The ANC’s decision to vote in favour of amending the Constitution to expropriate land without compensation is a departure from its policies and the party has no idea how it should be done.
ANC head of economic transformation Enoch Godongwana this week said there were no policy documents outlining how the resolution from its December conference should be implemented, and it would wait for Parliament to finalise the manner in which the land transfer should take place. “The ANC agreed both in conference at Nasrec and in the lekgotla that we have to work out a fairly detailed document, which we don’t have now,” Godongwana said.
Economic Freedom Fighters (EFF) commander-in-chief Julius Malema on Tuesday brought a motion to Parliament, offering the ANC the EFF’s 6% representation to secure the two-thirds majority required to amend the Constitution.
“The time for reconciliation is over, now is the time for justice,” Malema roared from the National Assembly podium during the land debate.
The motion was passed and it was agreed that a parliamentary ad-hoc committee should be set up to establish which sections of the Constitution would need to be amended.
But while the ANC is waiting for Parliament, the EFF already has a plan to expropriate land. As socialist party, the EFF believes all land, no matter whether owned by black or white people, should be transferred to the state.
“State custodianship of land will mean those who currently occupy land should apply for licensing to continue using the land and should clearly state what they want to use the land for over a period of time. Under this legislation, no one should be allowed to own land forever,” the EFF policy document on land states.
The ANC decided on land expropriation without compensation during a hotly contested plenary meeting at its national conference. Although the manner in which the policy should be implemented was not discussed, the party already has a few ideas about who should get the land. Godongwana said there was a consensus that people who work on the land should own it.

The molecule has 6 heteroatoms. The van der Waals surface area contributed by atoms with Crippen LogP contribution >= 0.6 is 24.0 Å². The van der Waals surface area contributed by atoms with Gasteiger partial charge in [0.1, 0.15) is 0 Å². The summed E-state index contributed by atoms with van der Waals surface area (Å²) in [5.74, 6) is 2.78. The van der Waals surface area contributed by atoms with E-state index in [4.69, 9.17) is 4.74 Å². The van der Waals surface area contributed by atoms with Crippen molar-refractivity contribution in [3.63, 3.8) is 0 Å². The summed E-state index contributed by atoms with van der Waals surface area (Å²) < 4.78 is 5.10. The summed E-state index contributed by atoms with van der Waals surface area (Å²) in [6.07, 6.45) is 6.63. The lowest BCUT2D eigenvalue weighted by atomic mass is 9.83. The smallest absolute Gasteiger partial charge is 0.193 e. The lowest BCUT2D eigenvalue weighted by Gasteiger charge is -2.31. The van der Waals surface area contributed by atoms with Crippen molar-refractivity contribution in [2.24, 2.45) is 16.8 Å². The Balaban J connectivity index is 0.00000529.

“We are saying people who are landless but who work the land must own it. It also applies to the West Rand [in Johannesburg], for example: you have got 124 mineworkers who own a herd of 4 700 cattle and they don’t have grazing lands. In rural areas people are working the land but don’t have any land,” he said.
The EFF believes that instead of the government identifying people who need land, it should review applications. The EFF land policy also sets a limit of a 25-year lease for state land.
The ANC, in its conference resolutions, said food security must dictate land reform. Godongwana said this was an “important caveat” to the resolution. But the EFF believes land should first be redistributed, and a discussion on food security should follow. In its policy documents, the EFF sets out how the government should prioritise small-scale farmers and says that more than half the food consumed by people at schools, hospitals and prisons should be bought from the state.
The current expropriation process has several stages, said Annelize Crosby, head of land affairs at AgriSA. “The Expropriation Act, which dates back to 1975, regulates the process,” she said. “It needs to comply with the constitutional requirements for administrative justice.”
Under the current law, this in-cludes timeously giving a landowner notice of expropriation and an opportunity to object. Then the state is compelled to hold hearings to look into the objection. The state also needs to make a valuation of the land, make an offer and give the owner an opportunity to reject it and make a counter offer.